One of these days I’m not going to be able to leave my house because it’s been filled to the top with books. I’m exaggerating, of course, but probably like many of you, I’ve got oodles of well worn tomes hanging about on shelves and tables, stacked up and tossed, margin noted or not.
I’ve got a decent poetry collection, and a whole shelf of books on Buddhism and Buddhist philosophy, I’ve got non-fiction biographies of physicists (Feynman and his books especially) as well as books on cryptography and the NSA. I’ve got art books. And cook books – don’t get me started. I’ve saved books I read when I was a kid (Harriet the Spy anyone?) and I’ve got picture books I love. I’ve got books about people who cook and their opinions about gastronomy (especially cooks and chefs from NYC).
And then there’s the short story collections. Oh boy, do I have a ton of those. Best American Short Stories, and Pushcart and invididual authors and more. And then there’s books about writing… writing plays, screen plays, writing short stories, and crafting characters and no plot no problem and the rest of it. (I still say Stephen King’s book On Writing is one of the best.) No book collection would be complete without a bunch of dictionaries, and I’ve got those too.
I haven’t even talked about novels, because it’s so obvious I’d have a gazillion of those, right? Everything from the classics to recent Pulitzer winners to dollar finds on the sale rack and everything in between.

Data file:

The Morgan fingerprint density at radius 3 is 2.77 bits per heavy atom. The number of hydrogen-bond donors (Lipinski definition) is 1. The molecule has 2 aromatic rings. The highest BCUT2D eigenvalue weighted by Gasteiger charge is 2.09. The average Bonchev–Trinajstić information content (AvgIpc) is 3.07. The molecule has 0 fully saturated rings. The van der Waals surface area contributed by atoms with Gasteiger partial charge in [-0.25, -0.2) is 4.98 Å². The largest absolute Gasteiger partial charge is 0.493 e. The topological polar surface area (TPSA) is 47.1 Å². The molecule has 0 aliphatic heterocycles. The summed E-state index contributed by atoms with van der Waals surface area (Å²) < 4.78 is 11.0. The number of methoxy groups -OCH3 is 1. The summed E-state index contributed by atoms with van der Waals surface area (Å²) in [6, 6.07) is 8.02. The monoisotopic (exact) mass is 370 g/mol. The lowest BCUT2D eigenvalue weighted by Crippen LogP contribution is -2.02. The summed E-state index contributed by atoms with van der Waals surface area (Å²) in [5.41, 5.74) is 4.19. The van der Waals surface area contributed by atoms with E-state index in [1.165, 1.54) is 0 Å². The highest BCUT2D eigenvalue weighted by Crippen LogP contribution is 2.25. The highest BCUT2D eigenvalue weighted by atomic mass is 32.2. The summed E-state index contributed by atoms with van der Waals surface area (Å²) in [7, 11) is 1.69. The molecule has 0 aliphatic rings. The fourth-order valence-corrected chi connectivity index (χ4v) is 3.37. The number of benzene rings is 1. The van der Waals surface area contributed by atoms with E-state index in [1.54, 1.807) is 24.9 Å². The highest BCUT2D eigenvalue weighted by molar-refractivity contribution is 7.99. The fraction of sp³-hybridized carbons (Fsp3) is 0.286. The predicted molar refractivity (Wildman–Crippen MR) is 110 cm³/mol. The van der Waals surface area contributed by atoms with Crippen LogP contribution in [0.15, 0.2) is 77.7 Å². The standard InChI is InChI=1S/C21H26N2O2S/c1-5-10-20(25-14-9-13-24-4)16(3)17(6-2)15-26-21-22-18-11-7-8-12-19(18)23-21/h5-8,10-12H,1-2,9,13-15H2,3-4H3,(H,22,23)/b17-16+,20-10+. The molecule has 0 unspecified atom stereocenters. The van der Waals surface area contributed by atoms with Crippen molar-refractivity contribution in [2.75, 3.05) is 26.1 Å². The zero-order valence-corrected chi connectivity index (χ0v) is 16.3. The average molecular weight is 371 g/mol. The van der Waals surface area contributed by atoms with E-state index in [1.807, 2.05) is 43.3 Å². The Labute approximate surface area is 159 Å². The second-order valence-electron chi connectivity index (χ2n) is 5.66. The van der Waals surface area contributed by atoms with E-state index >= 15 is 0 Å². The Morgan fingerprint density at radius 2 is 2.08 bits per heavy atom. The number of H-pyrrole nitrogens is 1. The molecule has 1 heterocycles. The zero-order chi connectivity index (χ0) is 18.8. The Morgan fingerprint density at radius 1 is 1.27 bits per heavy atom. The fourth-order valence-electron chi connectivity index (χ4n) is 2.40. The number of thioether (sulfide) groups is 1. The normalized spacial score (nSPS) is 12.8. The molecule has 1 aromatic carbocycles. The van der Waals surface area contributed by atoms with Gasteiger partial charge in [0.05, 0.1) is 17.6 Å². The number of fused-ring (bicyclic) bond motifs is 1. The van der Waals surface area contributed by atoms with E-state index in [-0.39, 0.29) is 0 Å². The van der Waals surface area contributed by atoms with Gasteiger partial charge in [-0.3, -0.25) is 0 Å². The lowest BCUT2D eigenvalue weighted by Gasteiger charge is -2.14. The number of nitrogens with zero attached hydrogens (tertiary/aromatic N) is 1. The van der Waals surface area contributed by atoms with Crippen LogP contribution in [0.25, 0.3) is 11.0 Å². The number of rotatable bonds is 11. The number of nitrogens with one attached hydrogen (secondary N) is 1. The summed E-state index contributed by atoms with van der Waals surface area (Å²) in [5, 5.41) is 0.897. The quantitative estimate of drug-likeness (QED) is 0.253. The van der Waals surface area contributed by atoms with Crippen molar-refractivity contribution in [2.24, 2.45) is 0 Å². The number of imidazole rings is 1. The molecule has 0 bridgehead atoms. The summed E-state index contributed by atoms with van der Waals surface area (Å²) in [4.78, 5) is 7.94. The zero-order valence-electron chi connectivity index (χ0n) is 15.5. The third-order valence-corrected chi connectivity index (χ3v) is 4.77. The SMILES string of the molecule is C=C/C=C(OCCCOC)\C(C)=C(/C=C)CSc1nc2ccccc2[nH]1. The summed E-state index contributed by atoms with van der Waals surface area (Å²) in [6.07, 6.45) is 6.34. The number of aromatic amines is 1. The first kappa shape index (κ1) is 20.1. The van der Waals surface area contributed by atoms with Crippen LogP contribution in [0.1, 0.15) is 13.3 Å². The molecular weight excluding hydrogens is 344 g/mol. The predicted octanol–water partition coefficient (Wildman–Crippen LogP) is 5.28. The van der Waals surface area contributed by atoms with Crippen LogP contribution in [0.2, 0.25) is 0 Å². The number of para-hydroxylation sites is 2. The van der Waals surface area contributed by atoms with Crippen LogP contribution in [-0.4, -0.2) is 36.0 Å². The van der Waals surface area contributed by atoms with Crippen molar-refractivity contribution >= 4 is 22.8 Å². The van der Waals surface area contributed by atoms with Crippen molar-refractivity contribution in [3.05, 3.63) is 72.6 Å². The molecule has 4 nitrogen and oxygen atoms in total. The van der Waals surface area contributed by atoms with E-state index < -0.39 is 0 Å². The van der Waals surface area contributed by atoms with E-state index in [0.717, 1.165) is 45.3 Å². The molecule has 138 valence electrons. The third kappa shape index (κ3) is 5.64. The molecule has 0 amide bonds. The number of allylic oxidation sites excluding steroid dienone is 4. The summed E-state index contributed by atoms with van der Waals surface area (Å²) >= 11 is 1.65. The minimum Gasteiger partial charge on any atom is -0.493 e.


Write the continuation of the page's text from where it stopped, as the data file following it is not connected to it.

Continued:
Although I’m surrounded by all these books, I must admit most of these books I have not read twice. Why do I keep all these books I love, just because I read them? I don’t know, but I know it’s what I’ve always done. I read a book and think, oh that was wonderful, and put it on the shelf and enjoy looking at the title knowing I read it. Then I forget it’s there because I’ve moved on to my next book…and the next.
But I don’t know how to part with my James Joyce Reader, or Walt Whitman’s Leaves of Grass (actually I read this from time to time.)
A friend of mine and I were recently discussing Sherwood Anderson’s Winesburg, Ohio. I instantly knew I had a copy of it, although I have not picked the book up in two decades. I’m not kidding (about either fact…) And it got me to thinking, why do I need a copy of Winesburg, Ohio? I don’t think I do. And I don’t think I need every single book I have on my shelves either…but where to begin in parting with them?
How do you deal with this, dear reader? For some of you, if space is a severe constraint, have you boxed your books and put them in storage? Do you only use the public library? Do you read the books you buy and immediately give them to someone else, donate them, or discard them (perish the latter)?
Even if space is not a severe constraint, how are you handling the dozens, or hundreds, of books you’ve accumulated?
I think it’s time for me to seriously consider a partial divestiture…